Update on M4 Junctions 3 to 12 Motorway Upgrade

I have received the enclosed update from National Highways:

Dear Sir John,

M4 Junctions 3 to 12 motorway upgrade update

I am writing to update you on progress on the M4 Junctions 3 to 12 motorway upgrade project, part of which runs through your constituency, and to outline a recent milestone in the delivery of the scheme.

Since July 2018, we have been constructing four lanes in each direction between junctions 3 and 12 of the M4 motorway, with upgraded technology to make journeys more reliable.

Between Junctions 8/9 (Maidenhead) and 12 (Theale) all temporary restrictions have now been removed and this section of the M4 motorway upgrade is finished.

The key changes drivers will see are as follows:

  • The M4 between junctions 8/9 and 12 is now operating at the national speed limit.
  • There will be variable speed limits at certain times to smooth out traffic and tackle frustrating stop-start congestion.                             
  • The hard shoulder has been converted to a new fourth traffic lane in each direction, boosting capacity by a third on this vital route between London, the south west and Wales.
  • Between junctions 8/9 and 12, if drivers get into difficulty, they will be able to use one of 29 places to stop in an emergency, which include emergency areas.

The new radar Stopped Vehicle Detection (SVD) technology identifies a stopped vehicle, typically within 20 seconds, and provides an alert to our control room. At the same time, it can also automatically display a ‘report of obstruction’ message to warn oncoming drivers of a stopped vehicle ahead. Our operators then set a Red X sign to close one or more lanes, adjust speed limits and deploy traffic officers.

When the entire upgrade project between junction 3 and 12 is fully completed, there will be places to stop in an emergency approximately every 1.3 miles.

In October 2019, the Secretary of State for Transport asked the Department to carry out an evidence stocktake to gather the facts on the safety of smart motorways and make recommendations. A wide range of data was considered, and conclusions drawn on what the evidence told us about the safety of this type of motorway. This work is set out in the 2020 Evidence Stocktake and Action Plan: https://www.gov.uk/government/publications/smart-motorway-evidence-stocktake-and-action-plan.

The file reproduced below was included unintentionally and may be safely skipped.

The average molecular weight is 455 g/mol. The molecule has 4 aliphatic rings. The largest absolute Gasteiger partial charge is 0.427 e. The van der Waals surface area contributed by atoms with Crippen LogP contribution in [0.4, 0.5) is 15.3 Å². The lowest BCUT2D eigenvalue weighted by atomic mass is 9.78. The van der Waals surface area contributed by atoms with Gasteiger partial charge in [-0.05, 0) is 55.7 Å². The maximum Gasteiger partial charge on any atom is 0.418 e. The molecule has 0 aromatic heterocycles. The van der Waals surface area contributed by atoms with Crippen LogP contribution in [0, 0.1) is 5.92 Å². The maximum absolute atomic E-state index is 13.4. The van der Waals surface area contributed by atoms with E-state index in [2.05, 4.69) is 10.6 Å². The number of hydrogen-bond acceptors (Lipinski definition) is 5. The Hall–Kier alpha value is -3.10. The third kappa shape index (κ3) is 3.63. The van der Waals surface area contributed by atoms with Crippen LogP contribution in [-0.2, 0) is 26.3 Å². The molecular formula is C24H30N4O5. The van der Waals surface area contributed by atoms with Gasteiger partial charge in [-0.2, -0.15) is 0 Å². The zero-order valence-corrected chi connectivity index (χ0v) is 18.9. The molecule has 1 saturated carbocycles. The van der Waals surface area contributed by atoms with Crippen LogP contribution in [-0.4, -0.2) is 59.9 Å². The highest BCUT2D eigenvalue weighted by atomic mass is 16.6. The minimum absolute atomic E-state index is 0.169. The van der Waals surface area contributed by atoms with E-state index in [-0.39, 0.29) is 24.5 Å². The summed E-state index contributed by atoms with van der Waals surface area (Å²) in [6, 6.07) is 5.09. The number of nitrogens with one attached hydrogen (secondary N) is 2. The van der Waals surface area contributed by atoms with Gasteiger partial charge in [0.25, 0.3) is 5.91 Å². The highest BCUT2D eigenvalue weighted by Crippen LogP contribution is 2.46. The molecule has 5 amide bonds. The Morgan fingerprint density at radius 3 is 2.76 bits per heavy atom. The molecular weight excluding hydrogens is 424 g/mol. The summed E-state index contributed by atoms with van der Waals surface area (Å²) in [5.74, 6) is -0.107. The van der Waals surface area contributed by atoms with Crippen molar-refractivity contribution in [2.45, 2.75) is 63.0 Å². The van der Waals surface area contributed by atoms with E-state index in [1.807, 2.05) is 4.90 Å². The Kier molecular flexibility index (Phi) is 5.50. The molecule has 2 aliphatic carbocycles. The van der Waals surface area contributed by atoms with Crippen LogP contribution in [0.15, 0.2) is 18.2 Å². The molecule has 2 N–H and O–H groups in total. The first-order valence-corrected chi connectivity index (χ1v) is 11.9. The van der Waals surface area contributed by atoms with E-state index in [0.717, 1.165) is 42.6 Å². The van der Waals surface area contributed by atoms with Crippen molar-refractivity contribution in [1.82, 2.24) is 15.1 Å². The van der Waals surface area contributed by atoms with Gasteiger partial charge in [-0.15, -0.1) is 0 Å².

We’ve been working with the Department for Transport to implement the actions from the stocktake, and in April of this year we published the Smart Motorways Stocktake first year progress report, setting out our progress in delivering the 2020 Action Plan, the latest evidence on the safety of smart motorways, and commitments we have made to accelerate measures.

On 2 November 2021 the Transport Select Committee (TSC) published the findings of its inquiry into the rollout and safety of smart motorways. We are absolutely committed to making smart motorways as safe as possible and we welcome the TSC’s scrutiny. We are considering the inquiry’s findings and recommendations in detail and working with the DfT to support them in the response that they will be making to the report.

Activity is continuing between junctions 3 and 8/9. Inevitably, a scheme of this size and complexity does have an impact on local residents and road users and we do our utmost to minimise this. We have a community relations team that deals with correspondence from residents and we liaise regularly with the local authority to discuss any issues of concern.

We continue to engage with local communities through parish councils, site visits, letters, newsletters and email updates. This will include notifications and dissemination of information on forthcoming work and the motorway closures. The latest information can be found on the project website at: https://www.nationalhighways.co.uk/m4j3to12.

Yours sincerely,

Mike Grant
Delivery Director, M4 Junctions 3 to 12 motorway upgrade

1 Comment

  1. alan jutson
    December 13, 2021

    Thanks for the enclosed John, but I still feel that many of the drivers that I speak to, do not feel that the tiny refuge areas over one mile apart, are an adequate safety/breakdown feature.
    The risk of not being able to manage to get to a refuge area in the event of a sudden problem with a vehicle is very real, as indeed I have witnessed now on a few occasions recently, when passing stationary vehicles stuck in a live lane.
    Time will tell who is right, but at what cost ?

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